November 21, 2013 |

Perfect Pasta Prep

By Jeffrey Freehof

Jeffrey Freehof

Chef Jeff is “the man” when it comes to pasta prep.

Many of you have contemplated adding pasta to your menu but may still be reluctant. Well it’s time to cast your worries aside. I’ve written about pasta in the past and have even lead demos at International Pizza Expo. My goal now is to bring you through the most important part of making it happen — perfect pasta preparation!

Let me start with the very basics. There are two things that must happen before a single noodle can hit the pot of water. First, the water must be heavily salted. If you’ve ever been in the ocean, I imagine at some point you have gotten a mouth full of seawater. I hope you remember what that tasted like because that’s how salty I want your pasta water to taste. You can achieve that by putting 2/3 cup of salt into four gallons of water. Secondly, make sure your water comes to a full boil before you place your pasta in the pot. I’m not talking about a slight simmer either. Get the water to a full, rolling boil.

Now you are ready to cook your pasta but there are a few things that are critical to successful pasta prep. One, don’t overcrowd the pot with too much pasta. Remember if you are using dry pasta, the pasta will absorb the salted water and expand in size. I’ve seen cooks put two parts pasta into three parts water, and before the pasta is fully cooked it has absorbed all the water and can’t continue to cook properly. They inevitably scorch the bottom of the pot and that burnt flavor will permeate through the rest of the pasta and ruin it all. Eight pounds of dry pasta in four gallons of boiling water is a good ratio that you should cook in a five-gallon pot. The second critical point I want to make is that you must frequently stir and move your pasta around, especially once it first goes into the boiling water. This is what keeps it from sticking together. I like to use an extra long pair of tongs to stir my pasta so I can pull the strands apart from each other. The wider the pasta’s surface, the more opportunity it has to cling to one another. Fettuccini will stick more than linguini, and dry lasagna noodles just love sticking together. I don’t like to waste oil, so I don’t oil my water. Some people say it will prevent your pasta from sticking. I say that simply adding oil to your water won’t achieve that goal and a few minutes later will simply go down the drain. The oil will come in handy after the pasta is cooked, however.

Although these points that I’ve shared with you thus far are all important, this next step if not followed correctly will throw all your previous efforts down the drain. You must cook your pasta about 90 seconds less than “al dente”. Al dente literally means “to the tooth.” As a culinary term that means to the bite, slightly firm or not overcooked. Most Americans and many restaurants overcook their pasta. Since I’m teaching you a method of cooking pasta that will be rinsed and chilled and then dipped in boiling water to order, you must slightly undercook your pasta in order to get it to the perfect texture as you are serving it to your guest.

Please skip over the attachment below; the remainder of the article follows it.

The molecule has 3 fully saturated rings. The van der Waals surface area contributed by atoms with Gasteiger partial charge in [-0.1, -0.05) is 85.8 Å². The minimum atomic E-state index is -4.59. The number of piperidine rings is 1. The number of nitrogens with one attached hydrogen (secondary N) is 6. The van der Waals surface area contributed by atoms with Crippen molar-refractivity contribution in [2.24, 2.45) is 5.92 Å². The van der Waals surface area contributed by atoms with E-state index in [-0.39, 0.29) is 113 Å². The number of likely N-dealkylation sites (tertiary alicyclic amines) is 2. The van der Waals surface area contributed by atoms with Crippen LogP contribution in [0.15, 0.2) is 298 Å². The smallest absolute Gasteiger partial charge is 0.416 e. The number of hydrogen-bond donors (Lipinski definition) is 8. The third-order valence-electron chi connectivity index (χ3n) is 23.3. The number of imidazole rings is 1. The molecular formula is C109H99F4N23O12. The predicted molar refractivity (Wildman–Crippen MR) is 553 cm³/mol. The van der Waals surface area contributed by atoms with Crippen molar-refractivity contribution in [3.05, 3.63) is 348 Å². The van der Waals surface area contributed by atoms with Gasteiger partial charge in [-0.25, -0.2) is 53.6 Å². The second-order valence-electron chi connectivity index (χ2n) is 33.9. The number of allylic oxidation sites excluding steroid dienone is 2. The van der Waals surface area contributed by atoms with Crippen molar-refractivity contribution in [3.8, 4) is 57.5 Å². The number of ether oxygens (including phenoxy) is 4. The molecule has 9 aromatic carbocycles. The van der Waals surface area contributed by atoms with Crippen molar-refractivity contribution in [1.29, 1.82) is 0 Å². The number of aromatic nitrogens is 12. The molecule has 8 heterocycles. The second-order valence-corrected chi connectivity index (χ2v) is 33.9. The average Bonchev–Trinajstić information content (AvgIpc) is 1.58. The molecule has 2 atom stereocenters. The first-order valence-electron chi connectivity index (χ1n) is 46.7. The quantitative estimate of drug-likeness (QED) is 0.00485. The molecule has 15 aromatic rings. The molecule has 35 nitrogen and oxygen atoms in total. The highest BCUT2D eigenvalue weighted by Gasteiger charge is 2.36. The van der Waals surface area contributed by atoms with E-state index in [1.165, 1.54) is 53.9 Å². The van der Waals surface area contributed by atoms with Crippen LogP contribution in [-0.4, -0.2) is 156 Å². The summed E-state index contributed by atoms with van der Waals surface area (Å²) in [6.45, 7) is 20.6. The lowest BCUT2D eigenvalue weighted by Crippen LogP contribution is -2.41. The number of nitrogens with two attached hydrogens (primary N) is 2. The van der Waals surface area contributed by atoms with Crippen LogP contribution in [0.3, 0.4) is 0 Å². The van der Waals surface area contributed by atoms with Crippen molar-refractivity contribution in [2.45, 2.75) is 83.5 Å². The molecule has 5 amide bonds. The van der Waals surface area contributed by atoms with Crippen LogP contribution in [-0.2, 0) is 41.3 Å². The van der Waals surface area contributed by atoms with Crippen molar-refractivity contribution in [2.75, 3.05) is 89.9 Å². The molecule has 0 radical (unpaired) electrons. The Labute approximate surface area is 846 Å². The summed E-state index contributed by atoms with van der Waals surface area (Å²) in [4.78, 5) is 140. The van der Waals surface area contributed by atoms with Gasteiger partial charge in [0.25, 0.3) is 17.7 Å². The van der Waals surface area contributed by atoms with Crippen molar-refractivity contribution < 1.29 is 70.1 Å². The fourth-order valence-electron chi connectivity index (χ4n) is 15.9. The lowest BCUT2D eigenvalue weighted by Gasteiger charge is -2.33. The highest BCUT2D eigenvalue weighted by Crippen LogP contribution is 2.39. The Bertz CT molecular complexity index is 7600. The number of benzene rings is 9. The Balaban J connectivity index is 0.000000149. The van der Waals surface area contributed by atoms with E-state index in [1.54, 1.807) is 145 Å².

It’s difficult to mess up spaghetti, right?

I remember one of my first jobs as a teenage cook in a diner-type restaurant that had spaghetti on the menu. They would pre-cook the pasta and then store it in water, which is the absolute worst thing you can do! Another foolish thought is to think if you shut the heat off under the pot of pasta, that since the water is not boiling any longer, that the pasta is no longer cooking. Wrong! As soon as your pasta is slightly under al dente, I want you to drain it and immediately rinse it in cold water. This will mean that you’ll have to move the pasta around under the running water. This process should be completed within a couple of minutes.

Do not allow there to be any warm spots at all, otherwise the pasta will continue to cook slightly. While the pasta is still wet from rinsing it, pour about a half-cup of oil over the pasta and massage it in. Now you are ready to store your pasta under refrigeration. I would suggest that with portion bags, you portion out your pasta to the appropriate size (8 to 10 ounces for an entrée sized portion). This will allow you to stock only what you need for each shift on the line instead of having a large container of pasta where your staff will never consistently portion the same every time. You will have a three-day shelf life on your pasta, so only cook what you anticipate serving for a two-day period. Have a small pot of water (unsalted this time) with a strainer basket on a grill or burner on at all times during meal periods. You will need to replenish the water many times throughout the day. When you get an order for pasta, as long as the water is at a boil, you only need to submerge the cooked pasta in the boiling water for 30 to 40 seconds. Then be sure to drain it well before it goes into the dish to ensure you are not serving a watery pasta entrée.

Although the cooking procedure is the same for all pastas, the cook time will vary from pasta to pasta. For example, thin spaghetti will take approximately seven minutes to cook where angel hair will take only three minutes to cook.

Tip: If you are using fresh pasta, use all the same procedures but know that your pasta will cook in approximately three minutes.